Students are supervised by faculty as they work with patients to conduct interviews, take blood pressure, and do eye exams. Later, the students move on to more complex procedures like hernia checks and rectal exams. Dylan Lopez, a second-year student, says the experience has helped students gain confidence in dealing with patients.
“That’s exactly why I chose to go to this medical school,” he said. “I feel like I get to actually contribute to the care of the patient early on rather than having to wait for a clinical year. I would call and tell my other medical school friends [at different schools], and they’d be like, ‘Wait, you actually got to do that?'”
Dr. Manusov says the van is being used to set up a system of permanent health care hubs around the region where the need is greatest. Many of the patients who come to the van have no insurance and have not seen a physician in months or years. The most common problems are tied to vision, dental, mental health issues, and diabetes. But the Valley’s subtropical climate and its widespread poverty make it susceptible to diseases usually found in poorer countries.
“I used to be in the military, and I see more here than I did in the Philippines,” Dr. Manusov said. “We have leprosy here. Dengue fever is endemic. We have typhus. We have parasitic diseases. We have cancer at age 22 [and] metastatic breast cancer at 30. [We have] severe diabetes ― uncontrolled with complications. So we have things here in the Valley that you don’t get to see anywhere else.”
Dr. Krouse, who took over as dean in July, says the biggest challenges the school faces are financial. UTRGV had hoped to get local support to create a hospital district in Hidalgo County. The taxing authority of such a district could provide millions of dollars yearly for the school and give it a shot at more federal funds.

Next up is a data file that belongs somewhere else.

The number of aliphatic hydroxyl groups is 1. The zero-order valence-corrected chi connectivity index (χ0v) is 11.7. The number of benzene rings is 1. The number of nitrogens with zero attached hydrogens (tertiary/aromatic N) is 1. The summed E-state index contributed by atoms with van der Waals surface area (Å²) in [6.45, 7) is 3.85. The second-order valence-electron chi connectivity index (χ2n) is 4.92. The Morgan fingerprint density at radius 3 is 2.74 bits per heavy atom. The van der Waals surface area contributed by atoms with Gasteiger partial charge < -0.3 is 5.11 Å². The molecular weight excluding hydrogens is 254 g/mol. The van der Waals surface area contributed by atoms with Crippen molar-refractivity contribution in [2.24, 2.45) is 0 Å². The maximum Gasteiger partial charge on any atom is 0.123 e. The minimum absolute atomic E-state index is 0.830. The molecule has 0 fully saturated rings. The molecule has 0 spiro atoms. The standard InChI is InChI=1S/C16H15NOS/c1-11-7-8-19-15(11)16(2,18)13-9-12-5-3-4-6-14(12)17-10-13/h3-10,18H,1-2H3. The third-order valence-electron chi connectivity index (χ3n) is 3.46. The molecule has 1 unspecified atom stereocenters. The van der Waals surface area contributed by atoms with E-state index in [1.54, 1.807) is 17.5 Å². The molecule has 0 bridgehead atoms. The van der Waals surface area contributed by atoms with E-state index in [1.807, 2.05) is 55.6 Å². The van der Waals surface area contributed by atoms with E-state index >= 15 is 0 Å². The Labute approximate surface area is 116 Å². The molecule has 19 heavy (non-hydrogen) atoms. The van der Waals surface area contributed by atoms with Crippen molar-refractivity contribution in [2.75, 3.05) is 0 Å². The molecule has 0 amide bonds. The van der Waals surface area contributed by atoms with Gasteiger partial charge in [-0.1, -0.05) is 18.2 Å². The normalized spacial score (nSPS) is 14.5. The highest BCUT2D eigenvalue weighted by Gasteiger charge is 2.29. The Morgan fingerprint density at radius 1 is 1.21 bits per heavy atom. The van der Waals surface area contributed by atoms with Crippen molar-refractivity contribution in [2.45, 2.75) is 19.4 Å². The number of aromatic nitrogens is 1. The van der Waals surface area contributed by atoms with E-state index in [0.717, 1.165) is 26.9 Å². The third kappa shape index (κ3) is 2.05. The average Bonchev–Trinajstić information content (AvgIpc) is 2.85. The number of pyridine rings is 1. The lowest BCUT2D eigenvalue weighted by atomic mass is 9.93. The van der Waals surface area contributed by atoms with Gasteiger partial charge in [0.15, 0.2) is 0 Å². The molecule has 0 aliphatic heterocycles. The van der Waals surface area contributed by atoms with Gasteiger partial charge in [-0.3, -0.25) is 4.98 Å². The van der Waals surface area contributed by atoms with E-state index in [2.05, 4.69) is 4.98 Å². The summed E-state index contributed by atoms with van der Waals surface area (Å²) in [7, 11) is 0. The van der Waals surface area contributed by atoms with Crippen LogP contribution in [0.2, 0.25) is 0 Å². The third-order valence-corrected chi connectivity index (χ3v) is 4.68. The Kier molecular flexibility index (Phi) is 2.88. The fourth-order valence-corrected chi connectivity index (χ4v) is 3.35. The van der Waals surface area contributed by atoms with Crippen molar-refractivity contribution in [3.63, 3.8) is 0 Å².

But voters have turned down the district twice. This means the school has had to rely more heavily on money from the legislature, which lately has been cutting funding for higher education. In the regular session that ended in May, lawmakers granted the school $54.1 million for the next two years, about $7.2 million less than the last biennium.
Dr. Krouse says the loss of state money will not cause cuts, but it will force the school to be “very strategic” about where it expands. He says public-private partnerships can help fill the funding gap. He pointed to the $60 million gift the Michael and Susan Dell Foundation provided to The University of Texas at Austin Dell Medical School, which opened at the same time as UTRGV. So far, he says, UTRGV has not received that kind of donation.
“But long term, for sustainability, we need a local hospital district,” Dr. Krouse said. “It’s something every other academic medical center has in the state.”
Dr. Cardenas believes local attitudes will turn around as more people see that the school is an economic driver in research and attracting other health-related industries. That is already taking place with the creation in 2014 of the South Texas Diabetes and Obesity Institute, which is part of the medical school. It started with a 22-member research team and $12 million in federal funding. It since has acquired an additional $9.7 million and increased its team to 52.
“There will be people who make their careers here,” Dr. Cardenas said. “They’re going to make discoveries that are going to make a huge difference in how we’re going to tackle certain illnesses. Things with diabetes are already changing. We’re already making links and discoveries about cancer that are coming out of the populations that are being studied here. So we’re just scratching the surface.”
The school also should finally bring more physicians and providers to the region, Dr. Cardenas says. He pointed to studies that find that residents tend to stay within 100 miles of where they train. UTRGV medical student Sonya Rivera, who grew up in Brownsville, is likely to be one of them.
“I was born and raised here,” she said. “This [school] was my first and only choice. I do truly plan on staying here. This is where my family is, and I do see great need.”
And the need is not just medical. Fifty-five percent of UTRGV’s inaugural class came from underrepresented racial and ethnic groups, far higher than the 13 percent national average, according to the Association of American Medical Colleges. Its second class of 56 is similarly diverse. Ms. Arreola, who is from El Paso, says that when she first arrived she was pleasantly surprised that people looked up to her as a role model.
“I’ve had people tell me, my daughter is 10 and she’s going to go to medical school, and there’s never been a medical school here before,” she said. “It’s just amazing to be a part of that.”
Sean Price can be reached by phone at (800) 880-1300, ext. 1392, or (512) 370-1392; by fax at (512) 370-1629; or by email.